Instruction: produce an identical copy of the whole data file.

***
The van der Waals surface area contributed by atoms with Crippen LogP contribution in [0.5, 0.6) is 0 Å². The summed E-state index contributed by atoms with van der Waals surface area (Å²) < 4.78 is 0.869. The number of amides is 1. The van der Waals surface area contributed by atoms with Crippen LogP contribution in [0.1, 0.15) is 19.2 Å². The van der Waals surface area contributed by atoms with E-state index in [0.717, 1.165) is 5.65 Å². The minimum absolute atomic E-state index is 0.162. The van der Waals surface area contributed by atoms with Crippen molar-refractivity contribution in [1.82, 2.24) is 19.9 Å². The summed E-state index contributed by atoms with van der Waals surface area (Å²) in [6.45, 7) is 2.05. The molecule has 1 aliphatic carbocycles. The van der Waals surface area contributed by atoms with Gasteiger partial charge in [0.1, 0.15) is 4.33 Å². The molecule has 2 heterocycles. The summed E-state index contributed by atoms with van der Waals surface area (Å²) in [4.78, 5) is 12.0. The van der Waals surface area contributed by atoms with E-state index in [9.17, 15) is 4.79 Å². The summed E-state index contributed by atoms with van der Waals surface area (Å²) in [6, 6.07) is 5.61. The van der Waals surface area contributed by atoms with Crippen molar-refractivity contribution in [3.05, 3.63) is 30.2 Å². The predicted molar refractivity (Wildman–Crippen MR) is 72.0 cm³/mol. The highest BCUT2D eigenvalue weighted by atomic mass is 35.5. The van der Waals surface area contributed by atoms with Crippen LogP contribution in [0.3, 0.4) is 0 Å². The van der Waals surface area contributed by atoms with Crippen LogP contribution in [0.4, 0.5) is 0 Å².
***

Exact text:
The van der Waals surface area contributed by atoms with Crippen LogP contribution in [0.5, 0.6) is 0 Å². The summed E-state index contributed by atoms with van der Waals surface area (Å²) < 4.78 is 0.869. The number of amides is 1. The van der Waals surface area contributed by atoms with Crippen LogP contribution in [0.1, 0.15) is 19.2 Å². The van der Waals surface area contributed by atoms with E-state index in [0.717, 1.165) is 5.65 Å². The minimum absolute atomic E-state index is 0.162. The van der Waals surface area contributed by atoms with Crippen molar-refractivity contribution in [1.82, 2.24) is 19.9 Å². The summed E-state index contributed by atoms with van der Waals surface area (Å²) in [6.45, 7) is 2.05. The molecule has 1 aliphatic carbocycles. The van der Waals surface area contributed by atoms with Gasteiger partial charge in [0.1, 0.15) is 4.33 Å². The molecule has 2 heterocycles. The summed E-state index contributed by atoms with van der Waals surface area (Å²) in [4.78, 5) is 12.0. The van der Waals surface area contributed by atoms with E-state index in [9.17, 15) is 4.79 Å². The summed E-state index contributed by atoms with van der Waals surface area (Å²) in [6, 6.07) is 5.61. The van der Waals surface area contributed by atoms with Crippen molar-refractivity contribution in [3.05, 3.63) is 30.2 Å². The predicted molar refractivity (Wildman–Crippen MR) is 72.0 cm³/mol. The highest BCUT2D eigenvalue weighted by atomic mass is 35.5. The van der Waals surface area contributed by atoms with Crippen LogP contribution in [0.3, 0.4) is 0 Å². The van der Waals surface area contributed by atoms with Crippen LogP contribution in [0.4, 0.5) is 0 Å².